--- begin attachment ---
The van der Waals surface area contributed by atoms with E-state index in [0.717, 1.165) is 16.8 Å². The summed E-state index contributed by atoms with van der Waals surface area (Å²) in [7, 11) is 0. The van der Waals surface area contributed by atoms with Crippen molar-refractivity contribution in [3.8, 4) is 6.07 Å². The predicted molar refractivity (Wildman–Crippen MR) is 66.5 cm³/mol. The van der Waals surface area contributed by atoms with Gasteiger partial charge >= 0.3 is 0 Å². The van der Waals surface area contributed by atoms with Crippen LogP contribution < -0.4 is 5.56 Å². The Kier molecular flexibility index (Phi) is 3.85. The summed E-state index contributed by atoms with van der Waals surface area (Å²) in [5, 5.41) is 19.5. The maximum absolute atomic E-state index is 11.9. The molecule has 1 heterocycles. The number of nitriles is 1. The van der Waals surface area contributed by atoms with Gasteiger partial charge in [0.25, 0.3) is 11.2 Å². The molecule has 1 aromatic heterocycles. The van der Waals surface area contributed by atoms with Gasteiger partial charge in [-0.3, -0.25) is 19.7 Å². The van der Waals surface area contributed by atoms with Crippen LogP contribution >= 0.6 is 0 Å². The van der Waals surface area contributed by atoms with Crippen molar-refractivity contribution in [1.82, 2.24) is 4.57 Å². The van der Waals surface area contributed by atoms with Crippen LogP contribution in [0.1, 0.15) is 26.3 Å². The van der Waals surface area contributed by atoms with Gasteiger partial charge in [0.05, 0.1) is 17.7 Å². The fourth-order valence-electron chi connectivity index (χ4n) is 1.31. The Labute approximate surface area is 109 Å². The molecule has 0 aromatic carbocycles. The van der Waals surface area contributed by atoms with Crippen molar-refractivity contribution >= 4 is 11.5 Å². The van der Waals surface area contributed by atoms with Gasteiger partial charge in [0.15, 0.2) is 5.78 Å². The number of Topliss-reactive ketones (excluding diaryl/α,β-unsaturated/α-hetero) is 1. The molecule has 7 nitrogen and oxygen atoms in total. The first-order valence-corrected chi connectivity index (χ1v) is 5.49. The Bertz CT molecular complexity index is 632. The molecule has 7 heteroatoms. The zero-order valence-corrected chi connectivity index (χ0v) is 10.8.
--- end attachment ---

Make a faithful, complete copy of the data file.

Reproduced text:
The van der Waals surface area contributed by atoms with E-state index in [0.717, 1.165) is 16.8 Å². The summed E-state index contributed by atoms with van der Waals surface area (Å²) in [7, 11) is 0. The van der Waals surface area contributed by atoms with Crippen molar-refractivity contribution in [3.8, 4) is 6.07 Å². The predicted molar refractivity (Wildman–Crippen MR) is 66.5 cm³/mol. The van der Waals surface area contributed by atoms with Gasteiger partial charge >= 0.3 is 0 Å². The van der Waals surface area contributed by atoms with Crippen LogP contribution < -0.4 is 5.56 Å². The Kier molecular flexibility index (Phi) is 3.85. The summed E-state index contributed by atoms with van der Waals surface area (Å²) in [5, 5.41) is 19.5. The maximum absolute atomic E-state index is 11.9. The molecule has 1 heterocycles. The number of nitriles is 1. The van der Waals surface area contributed by atoms with Gasteiger partial charge in [0.25, 0.3) is 11.2 Å². The molecule has 1 aromatic heterocycles. The van der Waals surface area contributed by atoms with Gasteiger partial charge in [-0.3, -0.25) is 19.7 Å². The van der Waals surface area contributed by atoms with Crippen LogP contribution >= 0.6 is 0 Å². The van der Waals surface area contributed by atoms with Crippen molar-refractivity contribution in [1.82, 2.24) is 4.57 Å². The van der Waals surface area contributed by atoms with Crippen LogP contribution in [0.1, 0.15) is 26.3 Å². The van der Waals surface area contributed by atoms with Gasteiger partial charge in [0.05, 0.1) is 17.7 Å². The fourth-order valence-electron chi connectivity index (χ4n) is 1.31. The Labute approximate surface area is 109 Å². The molecule has 0 aromatic carbocycles. The van der Waals surface area contributed by atoms with Crippen molar-refractivity contribution >= 4 is 11.5 Å². The van der Waals surface area contributed by atoms with Gasteiger partial charge in [0.15, 0.2) is 5.78 Å². The number of Topliss-reactive ketones (excluding diaryl/α,β-unsaturated/α-hetero) is 1. The molecule has 7 nitrogen and oxygen atoms in total. The first-order valence-corrected chi connectivity index (χ1v) is 5.49. The Bertz CT molecular complexity index is 632. The molecule has 7 heteroatoms. The zero-order valence-corrected chi connectivity index (χ0v) is 10.8.